Therefore we get really few ingenious students out of this culture... Let's just ask a question like, "between 3pm to 4pm, when will the hour hand and minute hand coincide"... This question can be solved using SPM maths alone, but it's a "hard question" because it's not "one of the question formats". Ask this question to form 3 students... I think most of them would not be able to solve this problem, despite having learnt algebra which is more than adequate in solving it. By the way this problem was one of the Olympiad bongsu category (form 1 & 2) questions a few years ago.

In China and some other countries, if you look at their maths book from primary schools, you will notice that this kind of "critical thinking" skills are inculcated, taught and tested from a young age. The clock question I asked above could be found in Primary maths text.

Apart from that, there is another major factor of our below-par performance in IMO - inadequate training. In our country, the IMO training is run by a few dedicated professors from UKM maths faculty who organize a few training camps every year. Those who do pretty well in the malaysian olympiad are chosen to those training camps, and in the camps the most outstanding students become the country representatives.

The thing is, the training camps are scattered, and to cover the whole gamut of olympiad type skills would require a more intensive training. I am not saying that the trainers are to be blamed, in fact they did the best they could and dedicated a lot of time and effort into this. However, without intensive trainings like those that we see in national swimmers, for example waking up every morning at 4.30am to swim, you won't get a good outcome like other countries. Yea we could say that the students themselves could be initiated to self-train everyday, but it's a pretty tight situation here.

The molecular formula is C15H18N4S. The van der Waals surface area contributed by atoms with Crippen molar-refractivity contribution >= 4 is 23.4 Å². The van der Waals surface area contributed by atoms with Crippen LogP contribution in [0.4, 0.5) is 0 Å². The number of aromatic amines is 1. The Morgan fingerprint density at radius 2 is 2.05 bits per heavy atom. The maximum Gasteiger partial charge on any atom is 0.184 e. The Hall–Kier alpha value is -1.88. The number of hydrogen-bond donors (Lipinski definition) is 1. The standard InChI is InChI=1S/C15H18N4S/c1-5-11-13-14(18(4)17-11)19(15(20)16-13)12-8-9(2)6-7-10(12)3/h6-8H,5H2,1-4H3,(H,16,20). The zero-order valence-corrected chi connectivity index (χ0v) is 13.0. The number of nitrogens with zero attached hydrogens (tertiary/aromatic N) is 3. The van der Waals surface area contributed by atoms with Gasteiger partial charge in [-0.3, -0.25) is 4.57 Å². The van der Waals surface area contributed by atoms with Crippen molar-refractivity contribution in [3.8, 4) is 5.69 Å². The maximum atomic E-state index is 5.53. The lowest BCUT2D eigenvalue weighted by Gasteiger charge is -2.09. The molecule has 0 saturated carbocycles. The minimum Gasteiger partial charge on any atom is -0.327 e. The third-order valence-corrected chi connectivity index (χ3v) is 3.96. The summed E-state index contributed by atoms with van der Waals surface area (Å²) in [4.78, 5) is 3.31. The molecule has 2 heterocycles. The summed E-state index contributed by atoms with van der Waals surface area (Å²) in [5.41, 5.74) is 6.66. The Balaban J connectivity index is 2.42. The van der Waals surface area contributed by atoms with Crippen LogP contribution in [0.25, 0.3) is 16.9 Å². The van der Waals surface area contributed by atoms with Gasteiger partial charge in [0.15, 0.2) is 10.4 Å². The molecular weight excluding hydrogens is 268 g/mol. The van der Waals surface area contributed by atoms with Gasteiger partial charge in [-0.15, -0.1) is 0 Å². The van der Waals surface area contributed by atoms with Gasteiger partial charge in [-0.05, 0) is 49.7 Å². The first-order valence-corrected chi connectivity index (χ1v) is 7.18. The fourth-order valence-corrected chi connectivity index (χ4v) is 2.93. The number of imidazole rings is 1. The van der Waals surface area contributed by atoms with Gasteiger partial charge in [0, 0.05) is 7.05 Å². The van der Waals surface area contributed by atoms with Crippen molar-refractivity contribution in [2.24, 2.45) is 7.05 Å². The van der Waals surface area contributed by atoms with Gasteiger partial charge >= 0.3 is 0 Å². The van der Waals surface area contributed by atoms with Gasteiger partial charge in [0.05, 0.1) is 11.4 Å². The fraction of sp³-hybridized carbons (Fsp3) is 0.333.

In China and some other countries, they have special schools and also special intensive trainings where the future representatives study in. It's in that kind of setting where you could get ample training to tackle the olympiad type questions.

It is very inaccurate to say that "the best brain of Malaysia students are worse than the best brain of China". It doesn't work out that way. Shien Jin, one of our very own bronze medalists in IMO said that his colleagues in MIT aren't distinctly super-duper when it comes to intelligence. Of course they are very smart people, but they are not 3 to 4 times smarter than us, as their IMO scores might imply.

So one of the master keys is the training. And that's where we should aim at improving.

# Soalan Ramalan Maths UPSR PMR SPM 2011

## Thursday, July 7, 2011

### Revision Techniques For Mathematics

Practice makes a man perfect. How true is that statement when it comes to real life situations, especially mathematics?

This article seeks to provide you with some tips and techniques for revision in the subject that is a nightmare for most students all around the world: Mathematics. Fortunately though, it is the easiest to master.

Exam time is the crunch time for any student of any age, and every study-hour is paramount. One needs to have a clear strategy while they do their revision in order to produce good results in their examinations.

Know yourself!

While studying the subject, one must try and concentrate upon those areas in which they are most uncomfortable. For example, I might consider myself an expert in linear equations while at the same time; I tend to run away when it comes to probabilistic questions. One must first dig deep into oneself and find out what is the area that they consider to be the hardest one to solve.